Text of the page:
When Grandmother Ina left us, she left behind her treadle sewing machine. Once I retired, I declared that I wanted to learn to use it, so Mike serviced it for me and we bought and installed a new belt. That was 2007. At that time I practiced treadling but didn't thread the machine.
Fast forward to 2012 and I still hadn’t committed to sewing with Ina’s “New Automatic” sewing machine. Since I didn’t have my Bernina with me, I decided the time had come.
I was going to make an apron, but this cute little jacket pattern started singing my song. I remembered some corduroy stashed away that I thought I just had to have some 20 years ago. “Perfect!” I said to myself because, of course, the investment is depreciated out and it won’t matter if all doesn’t go well. The pattern, “A Little Somethin’ Jacket,” comes from CNT Pattern Company out of Aspen, CO.
So I carefully cut out the jacket. Then I was ready to start sewing, right? Wrong! I still had to learn to thread the old treadle machine. Luckily Ina left the manual in one of the drawers, so I commenced to read it. The first page reiterates at least four times that the first thing the new owner must do is “READ THIS BOOK CAREFULLY.”
“We give you this book, the most accurate, clear and complete instructions ever printed on, ‘How to operate and take care of the sewing machine.’ By carefully following the instructions YOUR MACHINE WILL ALWAYS GIVE PERFECT SATISFACTION.”
But the admonishment I particularly love is this one: “WHEN DIFFICULTIES ARISE, REMEMBER that your machine is seldom at fault and does not require the aid of a repair man. You will find on close observation that your trouble is generally due to your oversight or neglect in following out these simple rules.” Ha! So blaming the operator for failure is evidently a concept as old as technology itself.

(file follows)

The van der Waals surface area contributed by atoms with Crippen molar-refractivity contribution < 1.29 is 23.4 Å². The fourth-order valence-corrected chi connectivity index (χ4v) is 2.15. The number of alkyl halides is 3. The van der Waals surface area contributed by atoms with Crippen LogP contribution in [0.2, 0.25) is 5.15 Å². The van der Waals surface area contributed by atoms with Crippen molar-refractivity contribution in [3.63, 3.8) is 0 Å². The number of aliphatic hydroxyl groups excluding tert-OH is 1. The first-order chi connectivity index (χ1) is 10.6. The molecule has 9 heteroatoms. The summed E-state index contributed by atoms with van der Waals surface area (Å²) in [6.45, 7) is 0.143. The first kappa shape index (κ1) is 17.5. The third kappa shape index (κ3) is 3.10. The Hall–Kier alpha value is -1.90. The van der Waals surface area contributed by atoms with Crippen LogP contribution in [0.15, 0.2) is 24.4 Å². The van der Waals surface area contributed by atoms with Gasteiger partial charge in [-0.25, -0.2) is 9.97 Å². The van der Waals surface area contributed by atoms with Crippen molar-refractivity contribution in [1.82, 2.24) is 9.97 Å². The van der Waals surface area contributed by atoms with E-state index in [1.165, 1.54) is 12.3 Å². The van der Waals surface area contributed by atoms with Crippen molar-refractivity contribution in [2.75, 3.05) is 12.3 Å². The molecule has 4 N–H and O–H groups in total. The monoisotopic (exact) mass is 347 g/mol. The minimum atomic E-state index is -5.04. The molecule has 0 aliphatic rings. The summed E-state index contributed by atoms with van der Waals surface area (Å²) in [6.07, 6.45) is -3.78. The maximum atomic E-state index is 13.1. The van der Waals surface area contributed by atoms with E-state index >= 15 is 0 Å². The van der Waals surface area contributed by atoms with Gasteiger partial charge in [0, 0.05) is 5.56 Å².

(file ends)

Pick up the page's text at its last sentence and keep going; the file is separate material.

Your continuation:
Here are the simple rules:
An imperfect or crooked needle.
Cheap, inferior quality threads.
Failure to have machine properly threaded.
Needle not large enough for the thread.
Tensions clogged or out of adjustment.
Lack of oil or the accumulation of dirt and lint around the feed, needle well or the shuttle.
I am not patient with the learning process – never have been -- but I made myself peruse the manual. I learned to wind the bobbin and then load the bobbin into the shuttle. But when I tried to sew with thread, I had the biggest mess of loops ever! I read and re-read the statement that “trouble is generally due to your oversight or neglect in following out these simple rules,” struggling to keep frustration at bay.
Well – long story short, the problem was my failure to correctly pull the thread through the tension discs. Now on my fiftieth re-thread and perhaps just a touch angry, I gave the thread a firm tug with two hands when I came to the discs and could tell immediately that this was the missing step.
Then I commenced to sew on the “Little Somethin’ Jacket,” bringing the five pieces together as one unit. Now I’ll finish it on the Bernina.
We drove to the town house early yesterday morning. The day turned hot. Mike took a bike ride while I ran errands in town. The traffic was horrendous on Bridge Street, backing up for blocks. Note to self: Do not shop on Friday afternoons! KW